Eyes on the Sunshine State

Image by Andy Royston for FtLauderdaleSun on Facebook

Last Friday evening, the three winning artists from our annual Island City Juried Art Exhibition delivered their art to the gallery and our curator, Robert Gross,  his assistant, Celia Diaz, and volunteers Carol Finlayson and Dirk Eberle created a show that is all about the Sunshine State, the people and places that make Florida unique.

Dwight Hoffman, the first place winner, is showing some “old Florida” scenes that leave us longing for another time while his character studies leave us convinced that we know the person he has rendered so skillfully.

Louise Meredith‘s watercolors are lovingly painted with an impressionistic quality that draws the viewer in. And, Joan Glassman‘s art is exquisite in its details.

Truly a local art show of local artists painting what they see … Florida faces and places!

Please join us for an art social on Friday, April 15, 2016 at 7 PM and meet the artists! We’d love to see you again or meet you for the first time!

The gallery is open Fridays from 7 to 9 PM and by appointment through May 6th.

NOTE: It was brought to our attention that the image used to promote The Winner’s Show is actually a photograph belonging to Andy Royston for FtLauderdaleSun on Facebook. The selection of this image was based on the three palm trees to represent the three winners and we were not aware of the image’s ownership. It was discovered via a Google search which we consider a public domain. We apologize for this error as we are fans of Mr. Royston’s work. We did make a concerted effort to identify the artist, but failed in that effort. We believe it is very important to credit each and every artist for their creative endeavors. Had we known whose image it was, we would have asked in advance for permission to use it. We did not do that and we regret the error. Lesson learned. 

2 Comments Add yours

  1. Andy Royston says:

    It is very nice of you to apologize, but I do think you need to re-visit your comment ” It was discovered via a Google search which we consider a public domain.”

    You use of ‘consider’ rather than ‘considered’ says that you feel you had every right to use my work uncredited and free of charge simply because it was found online. This is concerning.

    Just because I, as an artist, share my work on the internet, and my images are listed by Google this does not make it free to use, or public domain. I retain copyright to all my works, whether or not it is listed in Google, and as an artist I expect art galleries in particular to respect the provenence of ALL works, not just the artists that you show on your walls and represent online.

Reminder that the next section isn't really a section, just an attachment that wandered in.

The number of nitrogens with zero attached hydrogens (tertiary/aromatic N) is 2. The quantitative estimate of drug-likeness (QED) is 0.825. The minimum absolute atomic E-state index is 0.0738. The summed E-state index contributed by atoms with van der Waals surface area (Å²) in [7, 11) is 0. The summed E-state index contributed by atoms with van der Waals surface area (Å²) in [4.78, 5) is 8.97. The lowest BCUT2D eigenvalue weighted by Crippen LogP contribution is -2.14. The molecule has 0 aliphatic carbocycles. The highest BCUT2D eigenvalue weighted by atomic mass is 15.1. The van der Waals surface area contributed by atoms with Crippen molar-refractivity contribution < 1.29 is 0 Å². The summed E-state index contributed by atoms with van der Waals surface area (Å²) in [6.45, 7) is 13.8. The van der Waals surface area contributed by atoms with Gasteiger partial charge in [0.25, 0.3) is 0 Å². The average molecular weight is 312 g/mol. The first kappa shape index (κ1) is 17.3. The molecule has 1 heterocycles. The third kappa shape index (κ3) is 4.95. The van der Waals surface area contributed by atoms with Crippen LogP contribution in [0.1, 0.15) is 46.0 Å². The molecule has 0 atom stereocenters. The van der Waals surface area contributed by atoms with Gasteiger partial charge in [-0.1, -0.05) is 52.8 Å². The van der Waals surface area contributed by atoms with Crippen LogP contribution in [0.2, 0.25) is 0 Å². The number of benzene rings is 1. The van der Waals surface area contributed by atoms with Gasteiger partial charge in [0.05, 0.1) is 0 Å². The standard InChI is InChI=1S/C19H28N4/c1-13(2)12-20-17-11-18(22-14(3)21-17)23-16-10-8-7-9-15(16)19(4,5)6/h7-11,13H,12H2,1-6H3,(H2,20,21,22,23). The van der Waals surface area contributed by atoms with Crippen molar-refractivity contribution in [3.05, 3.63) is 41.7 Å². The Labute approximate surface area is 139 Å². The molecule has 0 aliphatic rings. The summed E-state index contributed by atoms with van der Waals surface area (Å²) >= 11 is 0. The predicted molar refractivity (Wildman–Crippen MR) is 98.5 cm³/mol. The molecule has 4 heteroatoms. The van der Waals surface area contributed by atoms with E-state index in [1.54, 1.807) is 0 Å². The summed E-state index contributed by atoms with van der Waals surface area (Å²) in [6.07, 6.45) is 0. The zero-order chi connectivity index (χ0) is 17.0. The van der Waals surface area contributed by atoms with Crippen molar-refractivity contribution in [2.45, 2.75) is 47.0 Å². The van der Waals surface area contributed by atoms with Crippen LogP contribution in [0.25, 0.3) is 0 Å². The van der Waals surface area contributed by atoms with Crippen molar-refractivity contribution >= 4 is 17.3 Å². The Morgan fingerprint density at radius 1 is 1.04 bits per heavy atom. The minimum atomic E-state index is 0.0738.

As an art gallery you should be a little more informed about copyright law, and moreover should endeavor not just to credit a piece of work when shared and used, but ensure that the artist is paid. To do otherwise is a desrespect to all artists struggling to make a mark in the art world.

    1. poetc7 says:

      You are absolutely right. I should have used the past tense. In an effort to become more knowledgeable about copyright law, I have been reading, seeking a better understanding of how this kind of action impacts artists. It is clearly a big issue in the world today and I appreciate the opportunity to be better informed. There is much to learn about running a little neighborhood art gallery and this issue is among the most important ones for any gallery.

      As a startup organization, we will include in our gallery policies that use of any art for marketing or other gallery promotions must include permission from the artist with full credit and compensation as defined by the artist. It’s not enough to just say it; it must be a part of our business practices if we are to survive. This has been an embarrassing experience and the lesson is learned. I assure you that we DO respect the provenance of ALL art works and that will be reflected in our future behavior. Artists are our reason for being and we must demonstrate our dedication to them by behaving in a responsible and professional way. Again, I deeply regret the error. Thank you.

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